These organizations distort voters’ rights in our Constitutionally-built nation.  The Constitution gives individual states the right to govern education.  It also gives a few Utahns, elected to represent us in D.C., strong federal roles; so voters can have real influence at both the state and national decision-making levels, if we maintain the roles of the Constitution.  This new blurring trend, pushing Governors or state legislators into pseudo-federal roles, robs us of true representation and has no business in America.

 

Translating Obama’s Four Pillars of Education Reform: JaKell Sullivan   5 comments

Yesterday’s excellent editorial in the Deseret News by JaKell Sullivan translates the four innocent-sounding pillars of Obama’s education reforms into plain English.

The article points out: (The electronic links are mine)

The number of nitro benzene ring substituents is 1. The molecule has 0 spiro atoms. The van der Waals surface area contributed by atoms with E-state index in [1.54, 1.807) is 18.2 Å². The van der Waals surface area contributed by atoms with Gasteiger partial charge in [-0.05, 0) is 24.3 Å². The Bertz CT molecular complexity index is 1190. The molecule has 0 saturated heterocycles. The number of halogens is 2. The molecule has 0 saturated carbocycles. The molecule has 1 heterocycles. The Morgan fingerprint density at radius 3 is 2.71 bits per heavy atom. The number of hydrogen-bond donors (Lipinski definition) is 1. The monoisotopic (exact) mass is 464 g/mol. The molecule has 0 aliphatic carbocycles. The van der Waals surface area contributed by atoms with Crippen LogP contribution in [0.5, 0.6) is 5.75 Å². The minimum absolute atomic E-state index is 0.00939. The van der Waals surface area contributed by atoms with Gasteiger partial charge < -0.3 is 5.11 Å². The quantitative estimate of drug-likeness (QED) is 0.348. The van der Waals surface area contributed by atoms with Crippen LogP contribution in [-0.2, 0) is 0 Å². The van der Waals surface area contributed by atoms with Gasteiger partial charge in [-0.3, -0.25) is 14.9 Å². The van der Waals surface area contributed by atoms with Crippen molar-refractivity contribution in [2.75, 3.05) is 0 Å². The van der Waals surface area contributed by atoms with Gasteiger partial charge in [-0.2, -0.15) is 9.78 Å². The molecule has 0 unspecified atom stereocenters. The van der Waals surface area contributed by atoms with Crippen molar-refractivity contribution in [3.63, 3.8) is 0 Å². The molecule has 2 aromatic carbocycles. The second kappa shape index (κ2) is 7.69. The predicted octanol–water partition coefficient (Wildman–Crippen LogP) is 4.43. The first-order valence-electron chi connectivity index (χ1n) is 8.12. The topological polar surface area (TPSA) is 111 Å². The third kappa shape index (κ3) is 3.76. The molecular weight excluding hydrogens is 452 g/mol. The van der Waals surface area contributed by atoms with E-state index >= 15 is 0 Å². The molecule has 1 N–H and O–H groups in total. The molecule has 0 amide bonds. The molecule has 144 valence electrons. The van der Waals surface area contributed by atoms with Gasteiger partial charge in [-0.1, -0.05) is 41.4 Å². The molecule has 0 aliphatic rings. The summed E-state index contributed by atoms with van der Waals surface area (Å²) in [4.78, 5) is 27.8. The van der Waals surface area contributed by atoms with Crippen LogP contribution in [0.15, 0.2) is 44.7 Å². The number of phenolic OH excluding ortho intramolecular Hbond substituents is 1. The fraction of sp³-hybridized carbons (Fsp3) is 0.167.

“The US Department of Education’s website details the four federal education reforms that 46 states are almost done implementing:

1 Adopt College-and-Career Ready standards and high-quality, valid and reliable assessments for all students.
2 Develop and use pre-K through post-secondary and career data systems.
3 Increase teacher effectiveness and ensure equitable distribution of qualified teachers.
4 Turn around the lowest-performing schools.

These reforms sound somewhat innocuous until one starts reading… original source documents. The translation of the reforms appears to be:

1. Adopt 2-year college and job-ready national standards to ensure that college diplomas are “equitable” and more attainable to the masses through a Common Core that is not internationally benchmarked.

Use federally-required Computer Adaptive Tests that will not be accessible to local teachers or administrators — or parents at a set point after they are given. Meanwhile, federal reformers are remaking America’s entire testing system by aligning all K-12 testing — including the GED, SAT and ACT — to Common Core so that subjective questions can assess real world knowledge as the means for social change. This overhaul is being orchestrated by the new head of the College Board, David Coleman, who is considered the architect of Common Core.

2. Develop interoperable data systems to track students from “cradle to career.”